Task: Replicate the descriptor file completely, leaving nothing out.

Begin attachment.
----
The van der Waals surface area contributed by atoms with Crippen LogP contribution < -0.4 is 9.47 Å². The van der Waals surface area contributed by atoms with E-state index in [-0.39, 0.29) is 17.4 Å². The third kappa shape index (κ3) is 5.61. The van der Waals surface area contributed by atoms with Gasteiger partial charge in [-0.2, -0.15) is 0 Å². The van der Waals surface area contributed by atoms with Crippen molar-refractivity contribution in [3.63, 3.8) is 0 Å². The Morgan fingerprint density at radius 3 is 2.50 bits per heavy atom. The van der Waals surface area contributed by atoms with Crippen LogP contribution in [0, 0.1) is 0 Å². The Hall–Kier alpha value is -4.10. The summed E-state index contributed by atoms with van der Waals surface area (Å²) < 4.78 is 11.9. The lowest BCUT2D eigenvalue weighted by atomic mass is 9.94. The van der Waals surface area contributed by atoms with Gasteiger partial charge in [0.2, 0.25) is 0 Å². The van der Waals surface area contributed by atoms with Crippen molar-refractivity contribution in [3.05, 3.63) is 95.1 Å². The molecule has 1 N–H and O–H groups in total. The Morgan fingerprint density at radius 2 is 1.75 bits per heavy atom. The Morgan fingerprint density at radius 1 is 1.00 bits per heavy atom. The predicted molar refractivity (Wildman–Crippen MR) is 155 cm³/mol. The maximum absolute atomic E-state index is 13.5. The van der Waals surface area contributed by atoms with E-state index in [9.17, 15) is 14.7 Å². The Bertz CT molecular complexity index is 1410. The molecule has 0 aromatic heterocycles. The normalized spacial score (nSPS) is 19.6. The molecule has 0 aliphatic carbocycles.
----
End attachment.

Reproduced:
The van der Waals surface area contributed by atoms with Crippen LogP contribution < -0.4 is 9.47 Å². The van der Waals surface area contributed by atoms with E-state index in [-0.39, 0.29) is 17.4 Å². The third kappa shape index (κ3) is 5.61. The van der Waals surface area contributed by atoms with Gasteiger partial charge in [-0.2, -0.15) is 0 Å². The van der Waals surface area contributed by atoms with Crippen molar-refractivity contribution in [3.63, 3.8) is 0 Å². The Morgan fingerprint density at radius 3 is 2.50 bits per heavy atom. The van der Waals surface area contributed by atoms with Crippen LogP contribution in [0, 0.1) is 0 Å². The Hall–Kier alpha value is -4.10. The summed E-state index contributed by atoms with van der Waals surface area (Å²) < 4.78 is 11.9. The lowest BCUT2D eigenvalue weighted by atomic mass is 9.94. The van der Waals surface area contributed by atoms with Gasteiger partial charge in [0.2, 0.25) is 0 Å². The van der Waals surface area contributed by atoms with Crippen molar-refractivity contribution in [3.05, 3.63) is 95.1 Å². The molecule has 1 N–H and O–H groups in total. The Morgan fingerprint density at radius 2 is 1.75 bits per heavy atom. The Morgan fingerprint density at radius 1 is 1.00 bits per heavy atom. The predicted molar refractivity (Wildman–Crippen MR) is 155 cm³/mol. The maximum absolute atomic E-state index is 13.5. The van der Waals surface area contributed by atoms with E-state index in [9.17, 15) is 14.7 Å². The Bertz CT molecular complexity index is 1410. The molecule has 0 aromatic heterocycles. The normalized spacial score (nSPS) is 19.6. The molecule has 0 aliphatic carbocycles.